Just five banks in the US and Canada provided nearly US$200bn in financing for fossil fuel activities last year, prompting campaigners to call for tougher regulation against lenders whose energy transition plans “cannot be trusted”. 

Royal Bank of Canada (RBC) became the single largest funder of fossil fuels in 2022, according to this year’s edition of Banking on Climate Chaos, a report produced by a group of climate-focused NGOs.  

The Toronto-headquartered lender provided over US$42.1bn to the sector, up from US$40.4bn the previous year, measured by loans and underwriting services such as bond and share issuance. 

The next four largest backers of fossil fuels are US-based banks JP Morgan Chase, Wells Fargo, Bank of America and Citi, each providing between US$$33bn and US$39bn – though Bank of America is the only lender to have increased that figure since 2021.  

All five have pledged to reach net zero emissions by 2050. But Oil Change International, a co-author of the report, says the findings show US banks “dominate fossil fuel financing”, accounting for 28% of lending to the sector globally, while Canadian banks risk becoming “the banks of last resort” for non-renewable energy. 

LNG continues to prove a flashpoint for environmental campaigners following Russia’s invasion of Ukraine, with banks and energy companies citing the need to maintain energy security and affordability 

The report finds overall financing for liquefied natural gas (LNG) almost doubled compared to 2021 levels, reaching US$21.3bn. 

Prior to the war, the European Union sourced around half of its natural gas from Russia, but that figure dropped to 10% by the end of last year.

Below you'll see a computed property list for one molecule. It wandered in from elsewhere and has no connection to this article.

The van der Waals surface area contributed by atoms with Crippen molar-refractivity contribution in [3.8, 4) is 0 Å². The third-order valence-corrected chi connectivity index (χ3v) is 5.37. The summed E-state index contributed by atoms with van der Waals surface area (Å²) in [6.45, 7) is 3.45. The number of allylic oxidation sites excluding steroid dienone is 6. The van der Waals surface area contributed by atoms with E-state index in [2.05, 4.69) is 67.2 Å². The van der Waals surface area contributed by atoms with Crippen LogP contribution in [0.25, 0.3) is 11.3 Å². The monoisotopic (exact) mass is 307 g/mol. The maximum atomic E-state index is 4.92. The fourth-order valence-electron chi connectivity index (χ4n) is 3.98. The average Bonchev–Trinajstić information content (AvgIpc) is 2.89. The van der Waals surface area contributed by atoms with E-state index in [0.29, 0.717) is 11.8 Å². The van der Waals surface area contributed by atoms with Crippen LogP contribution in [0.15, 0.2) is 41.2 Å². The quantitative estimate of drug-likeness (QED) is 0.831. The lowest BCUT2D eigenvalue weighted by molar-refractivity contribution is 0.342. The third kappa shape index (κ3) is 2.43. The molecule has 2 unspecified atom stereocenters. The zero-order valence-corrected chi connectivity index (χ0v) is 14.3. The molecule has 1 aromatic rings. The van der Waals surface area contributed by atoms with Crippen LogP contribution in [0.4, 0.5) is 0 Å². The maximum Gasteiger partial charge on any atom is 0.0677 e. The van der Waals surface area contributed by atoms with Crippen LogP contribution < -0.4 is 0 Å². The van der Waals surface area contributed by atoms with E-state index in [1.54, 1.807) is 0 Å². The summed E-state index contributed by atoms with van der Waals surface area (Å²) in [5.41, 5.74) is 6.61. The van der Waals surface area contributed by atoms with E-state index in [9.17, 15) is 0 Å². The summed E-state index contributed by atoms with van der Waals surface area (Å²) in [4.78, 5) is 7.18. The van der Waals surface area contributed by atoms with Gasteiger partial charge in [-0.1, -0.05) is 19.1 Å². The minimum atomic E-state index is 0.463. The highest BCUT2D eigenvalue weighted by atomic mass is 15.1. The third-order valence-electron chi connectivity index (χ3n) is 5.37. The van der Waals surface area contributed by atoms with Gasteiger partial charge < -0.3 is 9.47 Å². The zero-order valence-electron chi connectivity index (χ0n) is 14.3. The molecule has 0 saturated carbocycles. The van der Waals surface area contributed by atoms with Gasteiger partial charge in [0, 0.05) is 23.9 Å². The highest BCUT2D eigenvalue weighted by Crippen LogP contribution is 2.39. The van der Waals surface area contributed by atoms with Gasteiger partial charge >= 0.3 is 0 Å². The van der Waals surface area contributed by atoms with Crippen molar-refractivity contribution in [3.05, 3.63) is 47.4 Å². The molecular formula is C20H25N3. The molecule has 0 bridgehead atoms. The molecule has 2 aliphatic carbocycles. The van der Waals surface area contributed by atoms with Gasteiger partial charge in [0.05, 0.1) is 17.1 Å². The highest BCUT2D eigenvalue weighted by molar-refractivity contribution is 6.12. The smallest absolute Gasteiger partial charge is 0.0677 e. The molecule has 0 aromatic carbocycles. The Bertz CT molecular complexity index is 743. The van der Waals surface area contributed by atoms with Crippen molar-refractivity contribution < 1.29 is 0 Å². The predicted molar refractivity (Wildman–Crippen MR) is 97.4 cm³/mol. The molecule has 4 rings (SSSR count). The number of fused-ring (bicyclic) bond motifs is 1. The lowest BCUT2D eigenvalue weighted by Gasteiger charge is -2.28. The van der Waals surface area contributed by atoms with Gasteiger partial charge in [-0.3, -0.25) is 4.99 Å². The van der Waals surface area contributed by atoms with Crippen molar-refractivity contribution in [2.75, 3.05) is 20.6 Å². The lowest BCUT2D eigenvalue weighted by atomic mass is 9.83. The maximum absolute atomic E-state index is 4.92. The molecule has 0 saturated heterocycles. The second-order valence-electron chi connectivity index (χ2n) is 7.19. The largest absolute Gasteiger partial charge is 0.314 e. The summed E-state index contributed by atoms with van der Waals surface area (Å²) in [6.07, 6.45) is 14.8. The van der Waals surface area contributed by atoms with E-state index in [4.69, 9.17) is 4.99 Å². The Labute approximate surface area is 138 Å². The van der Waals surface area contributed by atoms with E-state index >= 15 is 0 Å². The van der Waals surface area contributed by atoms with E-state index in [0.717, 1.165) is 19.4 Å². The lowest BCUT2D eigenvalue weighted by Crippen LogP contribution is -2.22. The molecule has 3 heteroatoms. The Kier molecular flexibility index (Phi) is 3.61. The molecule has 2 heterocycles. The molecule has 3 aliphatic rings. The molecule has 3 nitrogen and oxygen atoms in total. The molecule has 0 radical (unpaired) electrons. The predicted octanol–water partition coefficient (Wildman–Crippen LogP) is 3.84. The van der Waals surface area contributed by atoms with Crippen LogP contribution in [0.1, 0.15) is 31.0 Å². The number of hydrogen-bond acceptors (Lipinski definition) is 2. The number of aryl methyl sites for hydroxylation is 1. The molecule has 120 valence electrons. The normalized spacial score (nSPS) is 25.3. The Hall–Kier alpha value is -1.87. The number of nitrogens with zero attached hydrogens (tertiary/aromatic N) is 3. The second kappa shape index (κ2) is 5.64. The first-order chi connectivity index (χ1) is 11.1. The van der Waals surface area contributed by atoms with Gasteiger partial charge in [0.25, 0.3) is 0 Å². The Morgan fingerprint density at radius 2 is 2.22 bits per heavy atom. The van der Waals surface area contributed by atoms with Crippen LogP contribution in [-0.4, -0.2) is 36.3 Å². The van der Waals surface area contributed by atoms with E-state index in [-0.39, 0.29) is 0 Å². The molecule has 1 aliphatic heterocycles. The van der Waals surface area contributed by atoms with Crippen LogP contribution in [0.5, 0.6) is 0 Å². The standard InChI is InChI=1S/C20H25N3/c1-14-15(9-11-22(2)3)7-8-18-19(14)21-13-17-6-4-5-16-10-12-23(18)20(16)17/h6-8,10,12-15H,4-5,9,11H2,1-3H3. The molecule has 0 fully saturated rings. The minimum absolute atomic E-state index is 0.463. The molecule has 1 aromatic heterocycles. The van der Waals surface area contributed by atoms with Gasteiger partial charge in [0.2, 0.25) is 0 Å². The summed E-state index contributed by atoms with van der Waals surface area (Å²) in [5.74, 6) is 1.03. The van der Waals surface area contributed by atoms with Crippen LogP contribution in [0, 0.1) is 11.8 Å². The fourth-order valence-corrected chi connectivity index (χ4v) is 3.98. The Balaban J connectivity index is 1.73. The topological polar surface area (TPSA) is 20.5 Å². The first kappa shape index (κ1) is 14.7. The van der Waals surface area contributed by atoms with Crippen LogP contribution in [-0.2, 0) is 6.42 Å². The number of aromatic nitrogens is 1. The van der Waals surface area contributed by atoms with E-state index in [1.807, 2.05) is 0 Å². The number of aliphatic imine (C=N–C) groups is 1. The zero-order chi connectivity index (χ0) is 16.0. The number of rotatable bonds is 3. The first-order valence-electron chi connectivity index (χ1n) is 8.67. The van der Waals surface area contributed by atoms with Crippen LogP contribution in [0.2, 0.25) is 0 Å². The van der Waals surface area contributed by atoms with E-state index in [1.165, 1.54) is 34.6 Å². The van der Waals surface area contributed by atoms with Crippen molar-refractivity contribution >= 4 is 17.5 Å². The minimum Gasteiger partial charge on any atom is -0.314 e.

At the same time, European LNG imports soared by 63% to their highest level on record, International Energy Agency data shows. Around two-thirds were supplied by the US, though Angola, Egypt, Norway, Qatar and Trinidad and Tobago also increased exports. 

LNG transactions have also attracted state support, including a US$3bn Deutsche Bank loan to Trafigura backed by Germany’s export credit agency. 

But climate-focused NGOs say that to meet the 2015 Paris Agreement goal of keeping global warming below 1.5°C compared to pre-industrial levels, there must be an immediate halt to fossil fuel expansion, including LNG terminals, as well as oil and gas fields, pipelines and coal-fired power plants. 

“The top 30 companies expanding LNG used the crisis to secure nearly 50% more financing in 2022 compared to 2021 from the banks in the report – even as most energy experts agree that the LNG expansion plans in Europe are unnecessary, and new projects would contribute to a supply glut and long-term dependence on this fossil fuel,” Oil Change International says in a statement. 

In response to the report’s findings, campaigners are calling for government intervention to halt bank support for polluting fuels. 

“The big oil and gas companies that have done the most to fuel the climate crisis cannot be trusted to phase out their own extractive, polluting business model,” says David Tong, global industry campaign manager at Oil Change International. 

Richard Brooks, climate finance director at Stand.Earth, says the data is “a clear signal for the need for increased regulation and aggressive pressure from shareholders and customers”. 

Keith Stewart, senior energy strategist at Greenpeace Canada, adds: “Our federal banking regulators must similarly require banks to phase out fossil fuel finance while ramping up support for clean energy.” 

Bank of America and Wells Fargo declined to comment when contacted by GTR. Representatives for RBCand Citi have not responded as of press time. 

A spokesperson for JP Morgan tells GTR: “We provide financing across the energy sector: supporting energy security, helping clients accelerate their low carbon transition and increasing clean energy financing with a target of $1 trillion for green initiatives by 2030.”